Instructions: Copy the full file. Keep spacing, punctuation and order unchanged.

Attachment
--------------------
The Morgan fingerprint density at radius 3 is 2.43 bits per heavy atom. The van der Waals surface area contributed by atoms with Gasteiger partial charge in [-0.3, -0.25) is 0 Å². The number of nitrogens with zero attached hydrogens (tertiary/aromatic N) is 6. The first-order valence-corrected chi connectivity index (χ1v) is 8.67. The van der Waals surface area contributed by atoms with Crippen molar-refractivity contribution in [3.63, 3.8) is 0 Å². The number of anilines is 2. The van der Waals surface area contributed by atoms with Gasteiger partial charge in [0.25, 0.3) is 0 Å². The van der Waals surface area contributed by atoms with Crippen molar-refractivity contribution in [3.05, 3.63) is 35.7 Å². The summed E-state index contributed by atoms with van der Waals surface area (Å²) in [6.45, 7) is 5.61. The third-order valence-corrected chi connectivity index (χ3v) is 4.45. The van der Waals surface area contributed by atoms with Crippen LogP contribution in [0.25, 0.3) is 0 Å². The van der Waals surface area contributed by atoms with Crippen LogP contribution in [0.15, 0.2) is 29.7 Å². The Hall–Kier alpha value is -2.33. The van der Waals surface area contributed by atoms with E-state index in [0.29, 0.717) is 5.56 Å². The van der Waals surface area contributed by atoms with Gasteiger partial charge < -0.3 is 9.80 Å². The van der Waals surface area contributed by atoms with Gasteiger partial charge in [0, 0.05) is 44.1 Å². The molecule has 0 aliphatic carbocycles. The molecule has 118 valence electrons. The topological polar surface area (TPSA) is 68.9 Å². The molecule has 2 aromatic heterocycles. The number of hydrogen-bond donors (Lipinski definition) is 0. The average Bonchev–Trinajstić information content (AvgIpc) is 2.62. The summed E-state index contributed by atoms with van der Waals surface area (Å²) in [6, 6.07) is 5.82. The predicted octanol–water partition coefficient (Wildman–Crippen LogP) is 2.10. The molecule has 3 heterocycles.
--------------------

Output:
The Morgan fingerprint density at radius 3 is 2.43 bits per heavy atom. The van der Waals surface area contributed by atoms with Gasteiger partial charge in [-0.3, -0.25) is 0 Å². The number of nitrogens with zero attached hydrogens (tertiary/aromatic N) is 6. The first-order valence-corrected chi connectivity index (χ1v) is 8.67. The van der Waals surface area contributed by atoms with Crippen molar-refractivity contribution in [3.63, 3.8) is 0 Å². The number of anilines is 2. The van der Waals surface area contributed by atoms with Gasteiger partial charge in [0.25, 0.3) is 0 Å². The van der Waals surface area contributed by atoms with Crippen molar-refractivity contribution in [3.05, 3.63) is 35.7 Å². The summed E-state index contributed by atoms with van der Waals surface area (Å²) in [6.45, 7) is 5.61. The third-order valence-corrected chi connectivity index (χ3v) is 4.45. The van der Waals surface area contributed by atoms with Crippen LogP contribution in [0.25, 0.3) is 0 Å². The van der Waals surface area contributed by atoms with Crippen LogP contribution in [0.15, 0.2) is 29.7 Å². The Hall–Kier alpha value is -2.33. The van der Waals surface area contributed by atoms with E-state index in [0.29, 0.717) is 5.56 Å². The van der Waals surface area contributed by atoms with Gasteiger partial charge < -0.3 is 9.80 Å². The van der Waals surface area contributed by atoms with Gasteiger partial charge in [0, 0.05) is 44.1 Å². The molecule has 0 aliphatic carbocycles. The molecule has 118 valence electrons. The topological polar surface area (TPSA) is 68.9 Å². The molecule has 2 aromatic heterocycles. The number of hydrogen-bond donors (Lipinski definition) is 0. The average Bonchev–Trinajstić information content (AvgIpc) is 2.62. The summed E-state index contributed by atoms with van der Waals surface area (Å²) in [6, 6.07) is 5.82. The predicted octanol–water partition coefficient (Wildman–Crippen LogP) is 2.10. The molecule has 3 heterocycles.